Lindsey Johnson has been flying and building kites for more than 30 years. The first serious bite of the kiting bug came along when his wife, Ronda Brewer, went to work for Lincoln City’s Catch the Wind Kites in 1985. While Ronda was working at Catch the Wind she got him involved with her children’s kite making and other kite making activities. He accompanied her to some festivals but, for the most part, he was known as "The Phantom” – conspicuous in his absence from those events. In 1996, he became more visible and decided to try his hand at kite making. One of his first creations, a painted fabric and sewn appliquéd Della Porta kite named “Zegalope”, earned him the Mixed Media honors at the 1997 American Kitefliers Association National Convention.
Over the years Lindsey and Ronda have worked together to create many unique and innovative products. In 2004 they launched their company, PhantomStarDesign.com. Their Tyvek no-sew kite kits are used in workshops around the world by school teachers for science and art classes, for corporate team building exercises, by artists, and as individual kite projects for all ages. These kits allow the builder to enjoy the experience of creating their own kite without the need to know how to sew. Their goal is to bring kite making to the masses.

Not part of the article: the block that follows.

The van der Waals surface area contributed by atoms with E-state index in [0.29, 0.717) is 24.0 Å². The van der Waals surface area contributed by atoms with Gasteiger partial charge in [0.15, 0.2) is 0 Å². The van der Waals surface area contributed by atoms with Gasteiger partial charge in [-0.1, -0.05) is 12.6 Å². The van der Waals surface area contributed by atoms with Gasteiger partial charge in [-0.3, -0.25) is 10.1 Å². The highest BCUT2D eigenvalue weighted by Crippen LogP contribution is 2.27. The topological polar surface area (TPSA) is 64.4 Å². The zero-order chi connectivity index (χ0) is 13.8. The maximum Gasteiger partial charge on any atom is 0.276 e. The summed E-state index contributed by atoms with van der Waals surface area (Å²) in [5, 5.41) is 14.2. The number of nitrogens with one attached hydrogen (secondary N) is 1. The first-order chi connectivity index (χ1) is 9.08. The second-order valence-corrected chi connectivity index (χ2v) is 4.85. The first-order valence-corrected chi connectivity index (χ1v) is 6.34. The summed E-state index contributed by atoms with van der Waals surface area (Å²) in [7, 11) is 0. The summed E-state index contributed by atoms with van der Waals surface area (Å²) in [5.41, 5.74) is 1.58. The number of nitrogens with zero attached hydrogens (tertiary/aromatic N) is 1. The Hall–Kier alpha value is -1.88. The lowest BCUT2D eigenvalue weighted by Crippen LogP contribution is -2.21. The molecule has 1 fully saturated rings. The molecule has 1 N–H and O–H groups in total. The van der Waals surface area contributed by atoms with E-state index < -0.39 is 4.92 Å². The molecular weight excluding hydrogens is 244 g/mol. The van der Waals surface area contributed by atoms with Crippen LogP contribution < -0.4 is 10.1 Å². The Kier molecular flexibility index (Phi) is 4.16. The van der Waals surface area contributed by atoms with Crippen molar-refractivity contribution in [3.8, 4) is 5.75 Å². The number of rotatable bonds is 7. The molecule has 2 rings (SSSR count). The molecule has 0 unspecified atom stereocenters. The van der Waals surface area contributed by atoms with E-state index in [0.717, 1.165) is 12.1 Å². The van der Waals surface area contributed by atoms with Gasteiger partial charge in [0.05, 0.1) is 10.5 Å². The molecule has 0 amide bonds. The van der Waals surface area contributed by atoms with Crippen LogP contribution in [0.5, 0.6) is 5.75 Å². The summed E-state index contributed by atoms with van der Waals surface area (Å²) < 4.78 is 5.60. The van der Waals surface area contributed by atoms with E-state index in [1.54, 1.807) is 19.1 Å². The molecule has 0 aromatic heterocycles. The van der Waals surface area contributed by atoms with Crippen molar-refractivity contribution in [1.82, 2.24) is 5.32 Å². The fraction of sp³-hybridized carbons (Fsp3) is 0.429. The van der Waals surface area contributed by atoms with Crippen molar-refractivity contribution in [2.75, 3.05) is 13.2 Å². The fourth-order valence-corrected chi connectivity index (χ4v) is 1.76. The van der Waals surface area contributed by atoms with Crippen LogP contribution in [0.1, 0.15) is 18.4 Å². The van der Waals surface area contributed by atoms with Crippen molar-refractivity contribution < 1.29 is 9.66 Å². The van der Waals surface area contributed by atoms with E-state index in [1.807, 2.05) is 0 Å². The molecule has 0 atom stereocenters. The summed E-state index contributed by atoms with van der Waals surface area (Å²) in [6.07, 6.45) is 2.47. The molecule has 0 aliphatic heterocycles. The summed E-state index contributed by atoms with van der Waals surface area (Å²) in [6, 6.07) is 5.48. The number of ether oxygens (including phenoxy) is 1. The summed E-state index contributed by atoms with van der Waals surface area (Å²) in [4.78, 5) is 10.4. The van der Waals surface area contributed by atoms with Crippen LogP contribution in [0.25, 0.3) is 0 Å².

The Tametomo was a collaborative project between Lindsey and Ronda, it was developed from a basic design concept with elements from the noodle, and the edo. In 2016, Ronda was commissioned to build three memorial kites. She had just enough of the background fabric, that she had won in a raffle, to build four kite sails. Lindsey designed 3D printed parts and sparred the kites. Ronda chose to use a cascading bridle to enable quick and easy flight angle adjustments.
For a number of years Lindsey has been collaborating with a number of kite designers and makers to design and build fittings and connectors for their designs. He works at a distance with most of them using various communication methods available today. Once he and the designer have talked, sent sketches and photos, and sometimes videos, back and forth he then finalizes design and engineers the parts. He mainly uses 3D printers to produce the parts. Lindsey has refined the techniques needed to successfully print most engineering grade plastics. He uses nylon, carbon fiber filled nylon, flexible and semi-rigid polyurethane, and is experimenting with glass filled nylon. These plastics produce very strong parts.
Lindsey and Ronda recently purchased a laser cutter/engraver. This machine has added some very interesting and exciting design and fabrication elements to their kite making, some of the uses are to cut fabric, cut adhesive backed Insignia cloth and to cut Dacron reinforcements.
In addition to 3D printing, Lindsey is an accomplished woodworker having owned and operated a cabinet and furniture shop since 1983.
Lindsey has attended and taught at numerous kite making events including the Oregon Kitemakers Retreat, the Ft. Worden Kitemakers Conference, MAKR and the 2019 Keystone Kiters Summer Kitemaking Workshop.